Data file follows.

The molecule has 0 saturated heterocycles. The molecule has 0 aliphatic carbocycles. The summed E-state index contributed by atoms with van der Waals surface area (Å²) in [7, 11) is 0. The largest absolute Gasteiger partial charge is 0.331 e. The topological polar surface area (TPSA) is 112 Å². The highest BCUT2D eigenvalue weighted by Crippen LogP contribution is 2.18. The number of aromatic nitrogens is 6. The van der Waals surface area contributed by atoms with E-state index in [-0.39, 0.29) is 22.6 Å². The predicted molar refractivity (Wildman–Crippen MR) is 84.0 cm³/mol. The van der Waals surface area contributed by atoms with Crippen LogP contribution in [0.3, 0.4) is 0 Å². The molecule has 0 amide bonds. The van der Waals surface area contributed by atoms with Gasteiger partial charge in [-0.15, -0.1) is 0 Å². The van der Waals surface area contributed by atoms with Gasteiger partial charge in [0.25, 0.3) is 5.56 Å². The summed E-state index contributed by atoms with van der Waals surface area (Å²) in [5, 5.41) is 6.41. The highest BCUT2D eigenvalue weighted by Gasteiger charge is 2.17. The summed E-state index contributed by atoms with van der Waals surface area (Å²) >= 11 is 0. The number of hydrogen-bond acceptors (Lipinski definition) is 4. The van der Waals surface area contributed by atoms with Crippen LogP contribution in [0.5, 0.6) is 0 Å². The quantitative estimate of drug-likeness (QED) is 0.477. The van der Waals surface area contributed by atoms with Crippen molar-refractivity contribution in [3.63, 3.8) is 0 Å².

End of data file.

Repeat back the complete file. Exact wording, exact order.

The molecule has 0 saturated heterocycles. The molecule has 0 aliphatic carbocycles. The summed E-state index contributed by atoms with van der Waals surface area (Å²) in [7, 11) is 0. The largest absolute Gasteiger partial charge is 0.331 e. The topological polar surface area (TPSA) is 112 Å². The highest BCUT2D eigenvalue weighted by Crippen LogP contribution is 2.18. The number of aromatic nitrogens is 6. The van der Waals surface area contributed by atoms with E-state index in [-0.39, 0.29) is 22.6 Å². The predicted molar refractivity (Wildman–Crippen MR) is 84.0 cm³/mol. The van der Waals surface area contributed by atoms with Crippen LogP contribution in [0.3, 0.4) is 0 Å². The molecule has 0 amide bonds. The van der Waals surface area contributed by atoms with Gasteiger partial charge in [-0.15, -0.1) is 0 Å². The van der Waals surface area contributed by atoms with Gasteiger partial charge in [0.25, 0.3) is 5.56 Å². The summed E-state index contributed by atoms with van der Waals surface area (Å²) in [5, 5.41) is 6.41. The highest BCUT2D eigenvalue weighted by Gasteiger charge is 2.17. The summed E-state index contributed by atoms with van der Waals surface area (Å²) >= 11 is 0. The number of hydrogen-bond acceptors (Lipinski definition) is 4. The van der Waals surface area contributed by atoms with Crippen LogP contribution in [0.5, 0.6) is 0 Å². The quantitative estimate of drug-likeness (QED) is 0.477. The van der Waals surface area contributed by atoms with Crippen molar-refractivity contribution in [3.63, 3.8) is 0 Å².